Editorial messages: Contexts and Patterns of Health Behavior
The current issue of ANS has three important editorial messages that ANS readers will not want to miss. My own editorial, titled “Editorial Standards of Quality: Examining Patterns of Health in Scholarly Publishing,” is part of the International Academy of Nursing Editor’s initiative focused on exposing the practices of predatory publishers, and affirming the high editorial standards that characterize credible and reliable journals. If you have not yet examined this important issue, read this editorial and the resources that I reference in it. You can also refer to my recent blog addressing the broad topic of open access publishing, a credible publishing model founded on the intent to make scientific research freely available to all. However digital open access publishing has also opened the door to editorial practices by some that compromise editorial standards, and it is incumbent on all scholars to be fully informed about these practices in order to distinguish which practices are sound and which are not.
Dr. Mickey Eliason, a leading scholar in the area of LGBT health, examines the influence of neoliberalism in shaping health behavior in her guest editorial titled “Neoliberalism and Health.” Dr. Eliason focuses on the neoliberal ideal of individualism and examines how this ideal creates the tendency to overlook contextual, upstream factors that shape patterns of health behavior. Essentially, Dr. Eliason takes a critical look at the upstream factors that shape patterns of scholarship, and how researchers can resist the tendency to study individual factors without adequately integrating contextual factors.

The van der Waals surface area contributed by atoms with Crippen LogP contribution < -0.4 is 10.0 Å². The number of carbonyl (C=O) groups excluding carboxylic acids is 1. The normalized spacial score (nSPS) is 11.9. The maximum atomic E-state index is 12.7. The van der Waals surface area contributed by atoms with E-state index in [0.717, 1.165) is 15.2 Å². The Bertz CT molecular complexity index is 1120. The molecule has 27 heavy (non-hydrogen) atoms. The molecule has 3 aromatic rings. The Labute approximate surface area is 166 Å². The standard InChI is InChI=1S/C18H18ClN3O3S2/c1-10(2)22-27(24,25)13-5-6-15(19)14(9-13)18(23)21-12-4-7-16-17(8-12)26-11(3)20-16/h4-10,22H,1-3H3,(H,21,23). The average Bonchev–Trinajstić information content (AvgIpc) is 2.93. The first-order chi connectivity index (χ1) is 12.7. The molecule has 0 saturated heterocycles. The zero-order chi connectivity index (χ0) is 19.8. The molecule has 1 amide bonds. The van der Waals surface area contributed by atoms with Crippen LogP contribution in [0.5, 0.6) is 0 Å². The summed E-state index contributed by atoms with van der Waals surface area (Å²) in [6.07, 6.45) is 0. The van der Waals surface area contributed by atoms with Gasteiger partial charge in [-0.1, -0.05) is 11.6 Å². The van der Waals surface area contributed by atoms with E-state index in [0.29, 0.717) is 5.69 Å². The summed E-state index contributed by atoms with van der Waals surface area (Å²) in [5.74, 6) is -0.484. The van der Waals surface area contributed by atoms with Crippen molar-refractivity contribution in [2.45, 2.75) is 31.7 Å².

Dr. Richard Cowling has also contributed a guest editorial to this issue titled “Contextualizing Patterns of Health Behavior: A Unitary-Emancipatory-Transformative Perspective.” Dr. Cowling also addresses the necessity of contextualizing health behavior in the quest to reach for wholeness. He explains that wholeness can only be fully appreciated from a perspective that fully integrates the contexts in which human behavior occurs.
All of these editorials are available at no cost on the ANS web site. Visit the web site now to download your copy, and return here to share your own perspectives and ideas.
Thank you Mickey for your thoughtful and challenging editorial. Nursing education has at times, in its necessary focus on the humanity of the person we work with, ignored the wider social context. The determinants that impact on patients/clients/service users also impact on clinicians – until we are more aware of these we only wonder why, despite lots of activity, nothing seems to improve.
I am now wondering how to weave your ideas to challenge undergraduate nursing students as well as a required lens in research.